Coal Strike

These notes about my great-grandfather James and his son Patrick come from my cousin, Anne Marie (Sis) Craven. She presumably received the information from her father, Thomas, who was another son of James.

Although the date of Patrick’s death is incorrect (he was killed on October 1, 1918 when he was 36), these notes have details that are new to me. This underscores the importance of writing things down. Sis died in 2005 and without these papers this information would have been lost.

The pride Sis feels for her family comes through, something I share and that has grown ever since I started doing research into my heritage.

Sis worked for Morton Salt and so that explains the stationery.

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Civil War Veterans

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My great-great-grandfather Patrick Craven and his wife, Mary Kilraine, were veterans of the Civil War. Their names, along with Mary’s second husband, Patrick Commuskey, are listed in the booklet prepared for the 100th Anniversary of Williamstown, Pennsylvania. The copy of the booklet I have belonged to my uncle, Thomas Craven. Note the variation in the spelling of Commuskey; I am not sure which is correct.

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Here is some biographical information on Patrick Craven:

Patrick Craven was born in Kings County, Ireland in 1833. He married Mary Kilraine in Minersville, PA on June 25, 1857. The priest was Rev. Michael Malone.

On December 12, 1861 in Pottsville, PA, Patrick enlisted in the Army for a period of three years. He was a private in the Fifth Regiment of Artillery Company L. The Company was commanded by Captain Ames. The Regiment Commander was Colonel Henry Stanton Burton.

On the day he enlisted, Patrick’s age was 23 years, 11 months. His occupation was a miner, he was five feet, eight inches tall, had blue eyes and brown hair, and a fair complexion. His medical record showed a history of having small pox.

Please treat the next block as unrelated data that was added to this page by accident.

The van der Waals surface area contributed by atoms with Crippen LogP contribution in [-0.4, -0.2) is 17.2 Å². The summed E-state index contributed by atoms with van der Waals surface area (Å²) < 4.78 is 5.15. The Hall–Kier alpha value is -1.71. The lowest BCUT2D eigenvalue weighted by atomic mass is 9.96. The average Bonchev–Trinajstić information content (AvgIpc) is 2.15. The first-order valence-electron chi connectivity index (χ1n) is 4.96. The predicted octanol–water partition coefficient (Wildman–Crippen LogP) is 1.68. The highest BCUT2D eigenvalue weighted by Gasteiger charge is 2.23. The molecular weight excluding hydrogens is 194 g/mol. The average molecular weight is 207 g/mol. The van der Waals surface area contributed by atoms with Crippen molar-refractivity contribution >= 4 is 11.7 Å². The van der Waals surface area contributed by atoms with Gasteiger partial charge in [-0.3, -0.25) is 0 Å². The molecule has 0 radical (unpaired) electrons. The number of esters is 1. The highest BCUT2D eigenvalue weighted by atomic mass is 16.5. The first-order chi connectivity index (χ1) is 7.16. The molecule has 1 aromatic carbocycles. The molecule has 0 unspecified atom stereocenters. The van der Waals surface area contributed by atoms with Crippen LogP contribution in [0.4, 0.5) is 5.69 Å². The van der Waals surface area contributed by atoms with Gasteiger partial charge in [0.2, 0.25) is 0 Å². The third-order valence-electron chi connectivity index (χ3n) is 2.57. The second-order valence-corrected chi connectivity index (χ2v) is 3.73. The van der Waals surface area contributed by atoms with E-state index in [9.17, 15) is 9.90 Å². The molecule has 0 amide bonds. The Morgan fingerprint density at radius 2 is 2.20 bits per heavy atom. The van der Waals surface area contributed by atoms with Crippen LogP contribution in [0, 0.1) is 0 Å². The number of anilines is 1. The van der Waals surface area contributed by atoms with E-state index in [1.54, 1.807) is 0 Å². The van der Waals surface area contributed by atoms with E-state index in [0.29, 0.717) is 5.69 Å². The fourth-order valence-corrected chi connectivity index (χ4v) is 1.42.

Some of the questions on the medical form:

Have you ever had the fits?
Have you ever received an injury or wound upon the head?
Are you in the habit of drinking? Or have you ever had the ‘horrors’?
Are you subject to the piles?
Have you any difficulty in urinating?

Patrick signed his enlistment papers with an “X.” It was witnessed by Captain A.V. Delhart of the Fifth Artillery Regiment, Recruiting Officer.

Patrick was discharged from the Army on March 14, 1864. He reenlisted at Camp Marshall in Washington, DC. He died at Fort Jefferson, FL on January 23, 1866. The cause of death was an abscess on the liver. At the time of his death, Patrick was a Sergeant in Company L.

Patrick’s widow married Patrick Commuskey on March 7, 1866.

I was curious about the cause of death. Apparently, an abscess of the liver is the result of infection or trauma. Some of the possible causes are an abdominal infection, such as appendicitis, diverticulitis, or a perforated bowel.

Special thanks to Maggie McCoy Wilson for obtaining the military records from the National Archives & Records Administration.

Worthy Evidence

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Msgr. Thomas Craven, my cousin, was a priest for the Archdiocese of Philadelphia. He died on February 9, 2004.

I was looking through back issues of the Catholic newspaper for Philadelphia and discovered that Msgr. Craven was still being mentioned in the years after his death. This brought to mind a quote from Pope John XXIII that I recently came across:

“Do not walk through time without leaving worthy evidence of your passage.”

The photo above is from the Philadelphia Daily News, April 29, 1971, and shows Msgr. Craven in his younger years. Three excerpts from The Catholic Standard & Times are below. They reveal the continuing impact of his life.

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Summer Memories

On a cold and dreary day, it is a pleasure to remember summertime visits to see Grandmom. Here is a photo from 1971 taken in the backyard in Williamstown. I look back at pictures like this and wish I had paid attention more, but I was just a little kid.

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Here are two more snapshots from Grandmom’s album, taken during a visit to see her and Aunt Eliza in Ocean City, New Jersey.

The first half…

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… and the second half.